I always saw myself in this
Albert-Joseph Pénot, Départ pour le Sabbat
The postcard, from which this image is taken, has the caption “Salon d’Hiver.” This was one of the famous art salons of Paris.
Numerous postcards were issues immediately before WWI with artwork by Pénot, photographically reproduced—like this one—from paintings he exhibited at the Parisian art salons. A few of these paintings/postcards seem to have used the same model as “Depart pour le Sabbat”. Pénot found some success painting for postcard publishers, with numerous, less ambitious, paintings being reproduced in colour (including a set of seven ‘Études de nu’).
The fall of the model’s hair suggests she is travelling rump-first (but with the broom travelling in the right direction; that is, from right-to-left); her pose suggests she is travelling face-first (but with the broom travelling in the wrong direction; that is, from left-to-right): all very confusing. The solution to this may be that Pénot is indebted to a sixteenth-century tradition among German artists of depicting witches with their hair flying in the opposite direction to the way they are travelling (see Jane Davidson The Witch in Northern European Art, 1470-1750 (Luca Verlag, 1987), p.18). Davidson does not explain this tradition. Perhaps it was to show how un-natural, inverted, or contrary to nature, the witch was in the minds of German artists.
A volte mi succede
Frog-legged leaf beetle (Sagra buqueti)
Every Thursday on The Field Museum’s Facebook page, entomologist and insect collections manager James Boone (who can be seen in this episode of The Brain Scoop, and in this video from The Field Revealed series) features a mind-blowingly amazing invertebrate for your enjoyment. I’ve yet to capture the insects in photograph as well as Daniel Le, so I’m totally just reposting this from over there — but be sure to check it out, and stay tuned for more soon!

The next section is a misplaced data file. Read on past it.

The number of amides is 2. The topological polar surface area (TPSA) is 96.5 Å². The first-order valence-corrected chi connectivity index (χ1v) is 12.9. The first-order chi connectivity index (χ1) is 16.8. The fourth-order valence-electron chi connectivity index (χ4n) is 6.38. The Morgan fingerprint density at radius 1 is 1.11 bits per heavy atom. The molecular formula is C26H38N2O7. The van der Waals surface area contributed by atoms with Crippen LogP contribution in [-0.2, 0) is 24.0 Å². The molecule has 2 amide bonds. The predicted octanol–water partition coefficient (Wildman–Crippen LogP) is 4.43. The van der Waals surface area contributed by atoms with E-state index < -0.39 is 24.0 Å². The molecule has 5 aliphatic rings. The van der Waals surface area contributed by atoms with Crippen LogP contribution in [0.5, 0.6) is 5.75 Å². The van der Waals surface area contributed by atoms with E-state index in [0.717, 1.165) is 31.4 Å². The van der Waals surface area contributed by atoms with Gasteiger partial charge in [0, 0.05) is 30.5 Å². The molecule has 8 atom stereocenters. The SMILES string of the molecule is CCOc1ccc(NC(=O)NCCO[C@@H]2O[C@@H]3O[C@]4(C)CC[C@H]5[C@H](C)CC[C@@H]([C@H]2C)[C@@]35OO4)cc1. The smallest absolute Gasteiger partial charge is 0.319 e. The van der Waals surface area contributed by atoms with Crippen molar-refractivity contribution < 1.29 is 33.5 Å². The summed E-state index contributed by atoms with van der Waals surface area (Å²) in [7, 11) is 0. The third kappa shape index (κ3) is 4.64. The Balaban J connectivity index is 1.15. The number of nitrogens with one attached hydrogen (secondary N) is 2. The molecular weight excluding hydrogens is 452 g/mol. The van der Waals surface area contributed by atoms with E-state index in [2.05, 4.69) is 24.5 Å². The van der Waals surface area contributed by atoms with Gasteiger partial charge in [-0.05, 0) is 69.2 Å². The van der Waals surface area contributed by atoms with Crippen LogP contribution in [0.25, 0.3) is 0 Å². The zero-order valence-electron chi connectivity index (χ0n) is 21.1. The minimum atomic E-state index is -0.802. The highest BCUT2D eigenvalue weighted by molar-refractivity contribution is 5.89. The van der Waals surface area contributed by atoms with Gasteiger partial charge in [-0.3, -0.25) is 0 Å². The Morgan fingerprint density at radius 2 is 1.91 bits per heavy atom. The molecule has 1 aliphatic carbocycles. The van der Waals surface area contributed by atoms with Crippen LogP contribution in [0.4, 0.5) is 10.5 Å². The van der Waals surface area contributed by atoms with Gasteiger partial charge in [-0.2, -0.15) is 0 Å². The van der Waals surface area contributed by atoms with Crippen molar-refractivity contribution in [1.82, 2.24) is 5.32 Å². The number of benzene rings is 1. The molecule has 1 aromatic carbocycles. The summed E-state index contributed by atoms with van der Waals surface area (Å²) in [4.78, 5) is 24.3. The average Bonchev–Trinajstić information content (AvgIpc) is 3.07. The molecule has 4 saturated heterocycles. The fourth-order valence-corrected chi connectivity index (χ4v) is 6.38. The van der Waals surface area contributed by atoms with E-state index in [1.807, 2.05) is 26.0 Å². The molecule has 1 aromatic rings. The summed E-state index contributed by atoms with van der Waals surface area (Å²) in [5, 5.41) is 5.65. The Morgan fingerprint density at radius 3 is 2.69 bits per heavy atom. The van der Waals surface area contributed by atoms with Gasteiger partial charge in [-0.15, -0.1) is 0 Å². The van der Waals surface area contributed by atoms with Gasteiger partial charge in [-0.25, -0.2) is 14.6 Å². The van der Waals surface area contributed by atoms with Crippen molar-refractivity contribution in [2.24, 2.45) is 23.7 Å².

Named because the back legs resemble those of a frog, it’s a member of the order Coleoptera, family Chrysomelidae, Sagra buqueti. Sagras do not jump but their strong, oversized hind legs along with dense hairs are used to hold the stems of their food plant while they eat. This beetle is metallic green with a red and gold band running along the inside margins of the elytra (the hard, outer-wing shells that encase the fragile, functional wings underneath [EG]). Frog-legged leaf beetles can be found in Peninsular Malaysia, Borneo, Java, Sumatra, and Philippines.
© The Field Museum, Photographer Daniel Le, Zoology - Division of Insects 2011
Mouth Series by Paolo Čerić
ATTENTION ALL GIRLS AND LADIES: if you walk from home, school, office or anywhere and you are alone and you come across a little boy crying holding a piece of paper with an address on it, DO NOT TAKE HIM THERE! take him straight to the police station for this is the new ‘gang’ way of rape. The incident is getting worse. Warn your families. Reblog this so this message can get accross to everyone.
I will always reblog things like this, it won’t ruin your blog or the look of it, and this could potentially save a life.